Still Pissed Off About the Hawley-Smoot Tariff

Thursday, June 09, 2005

A Crash Course in the Interstate Commerce Clause (Updated)


As I asserted earlier, the Interstate Commerce Clause basically means Congress can do whatever it wants to do. Here's a summary, culled from Constitutional Law by Stone, Seidman, Sunstein and Tushnet (4th ed.) of what, according to the Supreme Court, counts as "commerce ... among the several states."

Gibbons v. Ogden (1824) - A man wants to operate a ferryboat between New York and New Jersey, in violation of a New York statute limiting ferryboat operation to two certain people. This is interstate commerce.

U.S. v. E. C. Knight Co. (1895) - One sugar manufacturer acquired four other manufacturers, and the U.S. sued for antitrust violations. This is not interstate commerce.

Champion v. Ames (1903) - Congress criminalizes the interstate transportation of foreign lottery tickets. This is interstate commerce.

Swift & Co. v. U.S. (1905) - Congress regulates meat dealers, even those who buy and sell locally. This is interstate commerce.

Southern Ry. v. United States (1911) - Congress regulates railway cars with defective couplers, even if the railway cars operate only within one state. This is interstate commerce.

Houston, East & West Ry. v. U.S. (1914) - A federal commission regulated prices charged by a railway running between Texas and Louisiana. This is interstate commerce.

Hammer v. Dagenhart (1918) - The Child Labor Act forbids the sale in interstate commerce of goods produced in factories that employ kids under 14, or kids between 14 and 16 for more than eight hours per day. The factory employment is interstate commerce (5-4 split).

Stafford v. Wallace (1922) - Congress passes law controlling operation of cattleyards, where cows will eventually be sold across state lines. This is interstate commerce.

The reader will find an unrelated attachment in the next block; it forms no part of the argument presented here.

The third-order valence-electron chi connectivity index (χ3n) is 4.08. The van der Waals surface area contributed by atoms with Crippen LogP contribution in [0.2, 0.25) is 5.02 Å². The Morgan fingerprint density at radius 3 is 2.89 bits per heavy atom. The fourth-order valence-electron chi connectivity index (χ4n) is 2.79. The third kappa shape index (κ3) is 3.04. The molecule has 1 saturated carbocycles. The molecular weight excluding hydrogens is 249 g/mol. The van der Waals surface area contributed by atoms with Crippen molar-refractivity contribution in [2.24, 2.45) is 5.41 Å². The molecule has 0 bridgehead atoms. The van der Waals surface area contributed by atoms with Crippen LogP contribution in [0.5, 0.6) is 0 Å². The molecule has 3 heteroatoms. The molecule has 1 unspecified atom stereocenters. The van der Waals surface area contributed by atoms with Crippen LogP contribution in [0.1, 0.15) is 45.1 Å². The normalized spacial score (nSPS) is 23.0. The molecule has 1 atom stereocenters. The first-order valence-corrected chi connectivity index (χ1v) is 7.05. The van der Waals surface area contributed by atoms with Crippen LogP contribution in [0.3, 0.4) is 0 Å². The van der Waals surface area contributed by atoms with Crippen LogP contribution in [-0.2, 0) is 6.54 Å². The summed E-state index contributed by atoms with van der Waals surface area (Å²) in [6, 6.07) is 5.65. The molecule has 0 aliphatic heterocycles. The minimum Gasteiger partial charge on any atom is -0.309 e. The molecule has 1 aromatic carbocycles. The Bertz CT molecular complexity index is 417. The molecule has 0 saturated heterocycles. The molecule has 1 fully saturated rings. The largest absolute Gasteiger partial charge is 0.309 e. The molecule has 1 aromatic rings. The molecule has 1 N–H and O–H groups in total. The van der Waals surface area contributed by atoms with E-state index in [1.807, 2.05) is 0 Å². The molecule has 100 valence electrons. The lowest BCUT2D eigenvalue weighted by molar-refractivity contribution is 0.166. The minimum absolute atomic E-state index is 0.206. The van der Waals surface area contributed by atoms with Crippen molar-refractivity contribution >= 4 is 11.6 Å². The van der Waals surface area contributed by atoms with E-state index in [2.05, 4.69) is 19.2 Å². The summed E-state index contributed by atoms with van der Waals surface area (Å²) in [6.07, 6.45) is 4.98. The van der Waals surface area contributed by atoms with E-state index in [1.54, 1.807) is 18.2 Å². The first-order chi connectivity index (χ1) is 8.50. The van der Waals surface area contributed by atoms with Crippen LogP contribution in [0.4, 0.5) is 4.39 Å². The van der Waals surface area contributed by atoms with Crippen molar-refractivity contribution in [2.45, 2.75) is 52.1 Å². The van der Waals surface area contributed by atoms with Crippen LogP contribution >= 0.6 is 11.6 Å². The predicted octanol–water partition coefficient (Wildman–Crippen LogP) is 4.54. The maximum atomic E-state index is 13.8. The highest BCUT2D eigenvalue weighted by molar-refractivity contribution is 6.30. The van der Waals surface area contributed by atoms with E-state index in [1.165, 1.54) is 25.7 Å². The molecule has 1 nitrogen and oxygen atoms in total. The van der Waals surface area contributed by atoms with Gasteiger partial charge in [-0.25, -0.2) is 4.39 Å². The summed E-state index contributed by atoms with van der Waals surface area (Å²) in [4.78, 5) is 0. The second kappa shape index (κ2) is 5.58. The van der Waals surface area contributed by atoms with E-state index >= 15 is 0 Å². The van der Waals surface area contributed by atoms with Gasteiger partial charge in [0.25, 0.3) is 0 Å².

Coronado Coal Co. v. United Mine Workers (1925) - U.S. sues mine operators for antitrust violations. Operating a mine is interstate commerce.

Ry. Retirement Bd. v. Alton Ry. Co. (1935) - Congress tries to establish compulsory retirement and pension plans for railroad workers. Railroad safety may be interstate commerce, but retirement and pension are not (5-4 split).

A.L.A. Schechter Poultry Corp. v. U.S. (1935) - Virtually all poultry sold in New York came from other states. President Roosevelt approves a Live Poultry Code establishing forty-hour week, imposing minimum wage, forbidding child labor and allowing collective bargaining. This is not interstate commerce.

Carter v. Carter Coal Co. (1936) - Congress regulates collective bargaining issues in the coal industry. This is not interstate commerce.

U.S. v. Darby (1941) - Under the Fair Labor Standards Act, Congress seeks to prevent the sale in interstate commerce of manufactured goods produced by employers who don't comply with minimum wage laws. This is interstate commerce.

Wickard v. Filburn (1942) - The Agricultural Adjustment Act sets a quota on wheat production. Filburn grows wheat both to sell across state lines and to feed his cattle. Filburn argues that the wheat which doesn't cross state lines is beyond the reach of Congress, so it doesn't violate the quota. The wheat he feeds his cows is interstate commerce.